In Austrian universities, first-year students find themselves in an anonymous course set-up. The lack of a feeling of togetherness this creates is nowhere as apparent as in the university language courses, where, in our case, up to 33 students are supposed to communicate with each other in a foreign language from day one in a classroom where they are lucky to find one or two familiar faces.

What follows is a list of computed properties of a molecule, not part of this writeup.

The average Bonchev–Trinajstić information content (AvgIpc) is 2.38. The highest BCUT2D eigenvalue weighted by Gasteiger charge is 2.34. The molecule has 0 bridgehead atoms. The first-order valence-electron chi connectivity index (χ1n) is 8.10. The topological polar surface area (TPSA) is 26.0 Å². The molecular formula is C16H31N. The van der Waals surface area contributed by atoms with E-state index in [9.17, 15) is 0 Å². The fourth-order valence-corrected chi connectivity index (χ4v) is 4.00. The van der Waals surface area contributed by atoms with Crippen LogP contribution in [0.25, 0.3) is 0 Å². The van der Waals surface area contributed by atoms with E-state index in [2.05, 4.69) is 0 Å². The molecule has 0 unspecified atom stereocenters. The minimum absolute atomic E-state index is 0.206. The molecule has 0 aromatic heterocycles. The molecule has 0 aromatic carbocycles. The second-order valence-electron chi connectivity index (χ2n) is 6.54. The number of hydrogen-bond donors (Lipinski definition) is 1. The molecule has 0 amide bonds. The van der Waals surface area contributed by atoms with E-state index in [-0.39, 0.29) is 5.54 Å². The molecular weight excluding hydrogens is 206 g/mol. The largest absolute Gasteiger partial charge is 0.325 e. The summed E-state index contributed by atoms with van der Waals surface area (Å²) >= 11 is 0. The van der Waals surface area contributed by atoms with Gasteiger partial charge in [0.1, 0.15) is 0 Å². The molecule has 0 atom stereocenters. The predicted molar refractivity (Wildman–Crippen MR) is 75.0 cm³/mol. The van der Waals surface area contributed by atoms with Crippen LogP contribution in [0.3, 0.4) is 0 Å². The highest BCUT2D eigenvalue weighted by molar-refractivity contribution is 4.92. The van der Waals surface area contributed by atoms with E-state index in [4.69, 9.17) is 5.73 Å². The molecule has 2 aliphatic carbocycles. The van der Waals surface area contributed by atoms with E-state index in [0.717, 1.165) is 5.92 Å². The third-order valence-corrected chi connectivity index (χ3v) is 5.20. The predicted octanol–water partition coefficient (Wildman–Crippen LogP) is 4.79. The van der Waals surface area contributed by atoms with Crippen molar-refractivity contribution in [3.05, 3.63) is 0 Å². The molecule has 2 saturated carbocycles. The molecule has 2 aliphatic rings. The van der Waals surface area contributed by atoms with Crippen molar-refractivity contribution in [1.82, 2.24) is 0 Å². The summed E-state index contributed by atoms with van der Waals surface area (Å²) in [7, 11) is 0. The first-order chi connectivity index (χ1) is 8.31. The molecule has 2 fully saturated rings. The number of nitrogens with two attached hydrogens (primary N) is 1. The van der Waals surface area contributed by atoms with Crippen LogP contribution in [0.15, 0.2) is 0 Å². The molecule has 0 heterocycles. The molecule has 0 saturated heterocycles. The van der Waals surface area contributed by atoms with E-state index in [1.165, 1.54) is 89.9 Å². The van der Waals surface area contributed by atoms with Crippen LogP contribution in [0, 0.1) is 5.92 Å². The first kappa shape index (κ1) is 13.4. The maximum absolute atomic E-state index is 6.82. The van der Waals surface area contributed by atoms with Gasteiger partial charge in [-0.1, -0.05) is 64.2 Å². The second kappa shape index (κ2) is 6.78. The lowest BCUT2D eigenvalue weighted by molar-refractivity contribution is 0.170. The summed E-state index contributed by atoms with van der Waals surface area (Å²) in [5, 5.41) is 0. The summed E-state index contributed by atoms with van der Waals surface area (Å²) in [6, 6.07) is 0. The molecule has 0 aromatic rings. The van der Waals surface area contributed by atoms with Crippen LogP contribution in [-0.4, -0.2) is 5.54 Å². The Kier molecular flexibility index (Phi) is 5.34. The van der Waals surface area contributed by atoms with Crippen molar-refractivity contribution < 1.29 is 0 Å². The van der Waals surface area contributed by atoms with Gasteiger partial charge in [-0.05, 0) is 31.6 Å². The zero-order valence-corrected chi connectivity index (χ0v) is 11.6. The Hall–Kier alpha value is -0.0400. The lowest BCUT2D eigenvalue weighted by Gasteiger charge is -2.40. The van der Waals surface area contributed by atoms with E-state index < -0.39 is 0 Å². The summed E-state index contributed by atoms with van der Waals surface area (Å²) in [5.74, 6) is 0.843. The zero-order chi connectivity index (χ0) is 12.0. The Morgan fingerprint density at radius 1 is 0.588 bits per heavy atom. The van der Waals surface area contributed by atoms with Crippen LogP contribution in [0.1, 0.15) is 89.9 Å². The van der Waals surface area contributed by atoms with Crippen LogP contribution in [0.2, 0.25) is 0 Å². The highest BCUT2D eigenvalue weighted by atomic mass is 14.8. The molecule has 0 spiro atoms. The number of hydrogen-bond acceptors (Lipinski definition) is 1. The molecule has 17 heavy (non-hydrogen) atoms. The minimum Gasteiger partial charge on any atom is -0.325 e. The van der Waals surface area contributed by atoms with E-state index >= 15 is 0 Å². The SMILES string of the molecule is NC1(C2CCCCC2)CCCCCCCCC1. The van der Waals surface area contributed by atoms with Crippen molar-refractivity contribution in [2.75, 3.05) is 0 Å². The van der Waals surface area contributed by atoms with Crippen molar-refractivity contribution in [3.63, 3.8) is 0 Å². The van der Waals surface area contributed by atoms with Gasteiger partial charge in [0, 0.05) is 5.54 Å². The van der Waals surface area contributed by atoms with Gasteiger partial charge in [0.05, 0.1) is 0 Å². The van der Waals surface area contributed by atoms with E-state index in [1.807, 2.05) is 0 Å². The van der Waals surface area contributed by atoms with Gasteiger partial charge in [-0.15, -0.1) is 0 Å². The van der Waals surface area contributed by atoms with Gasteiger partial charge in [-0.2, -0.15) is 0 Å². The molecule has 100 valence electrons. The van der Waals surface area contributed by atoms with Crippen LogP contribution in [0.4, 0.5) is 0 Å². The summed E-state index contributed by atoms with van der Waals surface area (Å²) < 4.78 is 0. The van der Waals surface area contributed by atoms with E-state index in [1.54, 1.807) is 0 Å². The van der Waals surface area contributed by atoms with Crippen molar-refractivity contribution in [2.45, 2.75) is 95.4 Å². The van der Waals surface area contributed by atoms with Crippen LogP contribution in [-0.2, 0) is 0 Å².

Creating a learner community is consequently the foremost task in the first few course meetings of our language courses, and it can be facilitated by making students interact ouside the classroom through an ELP.
In the following, one such activity is described, a peer-feedback task that helped students in their (autonomous) topic choice for an oral report to be given in class. Its success is examined against some of the prevailing theoretical models of language learner autonomy and socio-cultural theory